Elizabeth McGovern, Brooke Bloom and Charlotte Parry in Roundabout Theatre...

Elizabeth McGovern, Brooke Bloom and Charlotte Parry in Roundabout Theatre Company's "Time and the Conways," which opened on Broadway Tuesday, Oct. 10, at American Airlines Theatre. Credit: Jeremy Daniel

WHAT “Time and the Conways”

WHERE American Airlines Theatre, 227 W. 42nd St.

INFO$39-$139; 212-719-1300; roundabouttheatre.org

BOTTOM LINE Affecting, beautifully crafted family drama.

Be patient with “Time and the Conways,” because it takes a little while to get going. You will be happy you stuck around, though.

At first, this Roundabout revival of the 1937 chestnut by J.B. Priestley (“An Inspector Calls”) feels like an English-drawing-room trifle. Elizabeth McGovern even plays the upper-middle-class matriarch, something that is most definitely in her wheelhouse after six seasons as Lady Grantham on “Downton Abbey.”

Not much happens at first. We are in 1919 and the Conway clan is celebrating the 21st birthday of daughter Kay (Charlotte Parry). Everybody delights in dressing up for charades, from young Carol (Anna Baryshnikov) to McGovern’s giggly Mrs. Conway.

And so the first act goes, in all its mildly pleasant Britishness.

But everything is upended when the second act is ushered in (without any pause) by an impressive set change.

We are now in 1937, with Kay about to turn 40, and Priestley steps on the gas pedal. Riven by acrimony, the family has endured more downs than ups. Kay, who wanted to be a novelist, bitterly writes celebrity puff pieces. Hazel (Anna Camp) is stuck in a miserable marriage to the wealthy Ernest Beevers (Steven Boyer) — who refuses to help the financially strapped Mrs. Conway.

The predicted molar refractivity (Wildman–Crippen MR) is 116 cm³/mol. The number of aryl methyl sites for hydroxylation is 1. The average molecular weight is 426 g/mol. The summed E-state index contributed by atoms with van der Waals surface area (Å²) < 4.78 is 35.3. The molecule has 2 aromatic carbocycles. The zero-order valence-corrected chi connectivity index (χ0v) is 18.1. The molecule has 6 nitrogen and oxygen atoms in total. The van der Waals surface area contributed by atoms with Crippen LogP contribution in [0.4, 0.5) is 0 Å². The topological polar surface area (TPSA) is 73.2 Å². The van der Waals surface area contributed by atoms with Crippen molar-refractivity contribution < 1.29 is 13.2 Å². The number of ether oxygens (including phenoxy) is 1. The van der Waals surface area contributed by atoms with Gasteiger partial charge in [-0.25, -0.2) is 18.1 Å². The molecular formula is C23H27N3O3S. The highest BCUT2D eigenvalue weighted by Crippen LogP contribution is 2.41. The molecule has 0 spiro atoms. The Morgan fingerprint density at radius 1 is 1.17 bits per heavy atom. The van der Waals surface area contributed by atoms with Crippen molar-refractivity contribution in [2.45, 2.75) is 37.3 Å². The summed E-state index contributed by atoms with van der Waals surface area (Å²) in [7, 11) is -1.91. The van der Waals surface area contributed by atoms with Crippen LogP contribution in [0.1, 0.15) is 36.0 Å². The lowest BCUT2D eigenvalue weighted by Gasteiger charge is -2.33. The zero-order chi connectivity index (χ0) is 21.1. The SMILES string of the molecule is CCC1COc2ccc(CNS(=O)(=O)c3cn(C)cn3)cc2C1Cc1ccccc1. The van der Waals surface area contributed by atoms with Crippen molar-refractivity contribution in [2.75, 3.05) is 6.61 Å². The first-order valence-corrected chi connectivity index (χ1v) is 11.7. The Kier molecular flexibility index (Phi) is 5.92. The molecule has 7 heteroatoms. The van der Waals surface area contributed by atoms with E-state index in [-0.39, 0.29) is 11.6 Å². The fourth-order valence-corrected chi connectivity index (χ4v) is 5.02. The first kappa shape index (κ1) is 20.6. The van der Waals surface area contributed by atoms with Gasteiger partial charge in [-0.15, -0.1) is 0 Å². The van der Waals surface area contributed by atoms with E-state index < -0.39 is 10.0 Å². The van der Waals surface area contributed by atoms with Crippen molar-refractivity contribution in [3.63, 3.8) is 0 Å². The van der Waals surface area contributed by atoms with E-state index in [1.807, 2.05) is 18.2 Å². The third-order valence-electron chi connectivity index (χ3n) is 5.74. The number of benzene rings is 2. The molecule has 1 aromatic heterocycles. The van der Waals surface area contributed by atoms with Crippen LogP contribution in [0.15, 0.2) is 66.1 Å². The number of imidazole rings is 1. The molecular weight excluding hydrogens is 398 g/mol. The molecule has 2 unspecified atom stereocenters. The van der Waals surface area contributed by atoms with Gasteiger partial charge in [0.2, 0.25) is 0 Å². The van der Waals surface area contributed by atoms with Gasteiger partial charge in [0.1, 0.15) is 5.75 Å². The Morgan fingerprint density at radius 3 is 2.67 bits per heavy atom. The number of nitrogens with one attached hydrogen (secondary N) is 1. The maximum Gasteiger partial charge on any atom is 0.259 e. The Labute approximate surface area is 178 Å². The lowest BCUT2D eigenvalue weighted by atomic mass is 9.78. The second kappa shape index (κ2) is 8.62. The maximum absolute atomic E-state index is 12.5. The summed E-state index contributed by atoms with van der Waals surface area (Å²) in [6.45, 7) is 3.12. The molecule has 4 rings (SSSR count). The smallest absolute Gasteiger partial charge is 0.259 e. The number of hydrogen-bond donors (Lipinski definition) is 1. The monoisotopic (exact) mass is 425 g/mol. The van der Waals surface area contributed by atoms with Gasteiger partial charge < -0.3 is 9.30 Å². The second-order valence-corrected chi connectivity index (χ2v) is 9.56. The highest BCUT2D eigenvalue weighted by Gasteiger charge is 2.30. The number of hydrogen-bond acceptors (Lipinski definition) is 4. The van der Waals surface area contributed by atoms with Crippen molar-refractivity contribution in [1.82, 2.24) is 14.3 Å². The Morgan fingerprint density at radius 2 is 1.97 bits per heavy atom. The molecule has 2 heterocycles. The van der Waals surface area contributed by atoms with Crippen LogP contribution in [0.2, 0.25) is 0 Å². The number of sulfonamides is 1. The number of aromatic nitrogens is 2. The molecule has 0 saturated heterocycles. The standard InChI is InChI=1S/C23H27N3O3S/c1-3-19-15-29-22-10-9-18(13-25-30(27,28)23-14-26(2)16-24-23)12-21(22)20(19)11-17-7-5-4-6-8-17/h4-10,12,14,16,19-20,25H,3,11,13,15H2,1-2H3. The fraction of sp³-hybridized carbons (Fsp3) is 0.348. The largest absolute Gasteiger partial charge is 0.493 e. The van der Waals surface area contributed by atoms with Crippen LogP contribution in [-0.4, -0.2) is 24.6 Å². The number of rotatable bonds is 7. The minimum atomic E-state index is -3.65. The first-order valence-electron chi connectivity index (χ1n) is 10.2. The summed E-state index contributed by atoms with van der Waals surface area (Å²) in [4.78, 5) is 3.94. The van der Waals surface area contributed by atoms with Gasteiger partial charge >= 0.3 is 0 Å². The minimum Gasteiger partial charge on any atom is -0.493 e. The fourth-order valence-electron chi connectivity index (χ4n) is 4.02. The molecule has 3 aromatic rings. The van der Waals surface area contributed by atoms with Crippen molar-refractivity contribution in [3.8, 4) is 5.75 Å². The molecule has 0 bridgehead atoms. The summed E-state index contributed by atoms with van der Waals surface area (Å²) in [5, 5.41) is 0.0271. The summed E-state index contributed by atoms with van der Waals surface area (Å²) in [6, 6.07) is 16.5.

Innocuous lines from the happy birthday party come back to haunt us, as when the family friend Joan (Cara Ricketts) had wistfully said, “If I were a man, I’d want to be very important,” giving an inkling of the women’s limited horizons. But the Conway sons did not even make anything of their opportunities: war hero Robin (Matthew James Thomas) has turned into a drunken wastrel, the gentle Alan (Gabriel Ebert) is satisfied being a middling clerk.

And then we are brought back to that party in 1919, except that it is colored by what we have just witnessed.

To add more would wreck the show, which includes a haunting staging idea from director Rebecca Taichman (a Tony winner for “Indecent”) and ends on a simply beautiful note.

Priestley’s carefully constructed play muses on the nature of time while painting a subtle, affecting portrait of the crushed aspirations of a certain English upper middle class. And the Roundabout stepped up to the plate with a sterling, subtly acted production that’s as satisfying as the company’s expert revival of Terrence Rattigan’s “The Winslow Boy” four years ago. No matter your definition of time, the one spent at this show is well spent indeed.

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